As part of his persona’s history, the submittor has also stated that he chose‘Niall’ because ‘it was not that common a name in those times’– which seems to be a strange (and counter-productive) way to document that aname was used in our period.

    In case you’re worried, my aim here is not to have a go at the submittor (whoprobably thought that the more information given to the heralds, the better) nor attheir consulting herald (name research is an arcane area that requires lots ofdedication and which is not for everyone). What this does highlight is that there isa greater need for educating heralds and general populace on what is good namedocumentation and what should be avoided. If you have knowledge in this area that isworth sharing, please consider writing something for this newsletter. Soon. End ofrant.

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The following submission was RETURNED for further work:

  1. Lyos, Shire of
    Consulting herald: Raulin de Northwode
  2. New Branch Name and Branch Device
    Azure, two bendlets enhanced Or and in base a laurel wreath argent.

    According to the documentation supplied, lios is a Gaelic word meaning‘garden’ (presumably of the enclosed kind) and ‘fortifiedpalace’. Alexander McBain, in his ‘An Etymological Dictionary of the GaelicLanguage’ (Gairm Publications, 1982), lists the Irish word lios alongwith the following variants: Early Irish: liss, less; Welsh:llys; Breton: les and Old Breton: lis.

    Unfortunately, the form lyos is not listed, and the group chose to acceptno changes to their submission. With no evidence that ‘lyos’ is a periodword or that ‘y’ and ‘i’ are interchangeable in Irish I wasforced to return the name.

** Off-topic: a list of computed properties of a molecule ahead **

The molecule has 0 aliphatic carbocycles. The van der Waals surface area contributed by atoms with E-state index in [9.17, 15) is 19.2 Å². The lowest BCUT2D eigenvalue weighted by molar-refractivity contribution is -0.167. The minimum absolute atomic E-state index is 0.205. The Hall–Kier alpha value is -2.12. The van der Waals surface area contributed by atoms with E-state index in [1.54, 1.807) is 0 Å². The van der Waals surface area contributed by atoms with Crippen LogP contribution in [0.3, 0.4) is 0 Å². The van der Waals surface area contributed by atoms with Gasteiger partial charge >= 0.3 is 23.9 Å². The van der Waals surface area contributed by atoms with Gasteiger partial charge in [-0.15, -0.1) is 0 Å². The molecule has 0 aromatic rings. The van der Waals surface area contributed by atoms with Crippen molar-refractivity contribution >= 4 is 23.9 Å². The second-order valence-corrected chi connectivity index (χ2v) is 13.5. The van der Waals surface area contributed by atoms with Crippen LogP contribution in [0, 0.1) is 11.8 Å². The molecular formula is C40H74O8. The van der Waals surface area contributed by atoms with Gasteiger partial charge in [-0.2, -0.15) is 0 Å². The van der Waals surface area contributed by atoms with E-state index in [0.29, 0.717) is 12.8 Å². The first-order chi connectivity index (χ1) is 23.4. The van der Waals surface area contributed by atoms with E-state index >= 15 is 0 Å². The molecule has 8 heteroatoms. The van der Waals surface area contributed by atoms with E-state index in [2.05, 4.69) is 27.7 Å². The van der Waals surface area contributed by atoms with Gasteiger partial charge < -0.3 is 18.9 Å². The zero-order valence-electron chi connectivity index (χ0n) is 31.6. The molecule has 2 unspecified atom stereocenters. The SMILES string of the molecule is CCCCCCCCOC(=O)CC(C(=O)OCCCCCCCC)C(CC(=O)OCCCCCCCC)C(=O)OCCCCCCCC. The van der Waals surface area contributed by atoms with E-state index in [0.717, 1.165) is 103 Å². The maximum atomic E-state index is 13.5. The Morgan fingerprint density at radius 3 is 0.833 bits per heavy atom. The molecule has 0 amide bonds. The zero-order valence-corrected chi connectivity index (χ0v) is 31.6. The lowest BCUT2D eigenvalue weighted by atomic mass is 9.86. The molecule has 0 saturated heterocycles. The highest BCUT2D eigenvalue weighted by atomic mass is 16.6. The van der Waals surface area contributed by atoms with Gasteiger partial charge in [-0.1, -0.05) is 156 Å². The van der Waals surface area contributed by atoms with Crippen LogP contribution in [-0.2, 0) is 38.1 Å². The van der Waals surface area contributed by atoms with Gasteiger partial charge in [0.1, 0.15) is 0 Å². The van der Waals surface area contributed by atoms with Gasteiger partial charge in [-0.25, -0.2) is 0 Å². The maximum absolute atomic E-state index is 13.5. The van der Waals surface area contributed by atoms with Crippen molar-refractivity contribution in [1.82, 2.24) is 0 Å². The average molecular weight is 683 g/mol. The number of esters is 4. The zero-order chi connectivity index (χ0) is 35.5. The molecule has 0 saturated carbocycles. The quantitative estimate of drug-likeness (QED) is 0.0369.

The device also has some problems. Firstly, the bendlets are too‘enhanced’ – that is, shifted up too far towards the top of theshield. This amount of enhancing was unknown to medieval heraldry and has previouslybeen grounds for return by Laurel.

    Secondly, the laurel wreath requires more foliage, and should be drawn larger soas to fill the space available to it. There should be no need to blazon it as inbase, as the bendlets (when drawn correctly) will force it into the lower part of theshield anyway.


References cited

‘Feminine Given Names from 13th Century Perugia’.
Hicks, Andrea. ‘Mercator Place Names of Italy in 1554’.
Muir, Ramsay. ‘Muir’s Atlas of Medieval and Modern History’.George Philip and Son, Hong Kong, 1982.
Corrain, Donnchadh and Maguire, Fidelma. ‘Gaelic Personal Names’. TheAcademy Press, 1981
Reaney, P.H. and Wilson, R.M. ‘A Dictionary of English Surnames’.Revised 2nd edition. Routledge London 1979.
Withycombe, E.G. ‘The Oxford Dictionary of English Christian Names’.3rd edition. Oxford University Press, 1979.

News of previoussubmissions

None – I have yet to receive the decisions from Laurel’sJune 2001 meeting.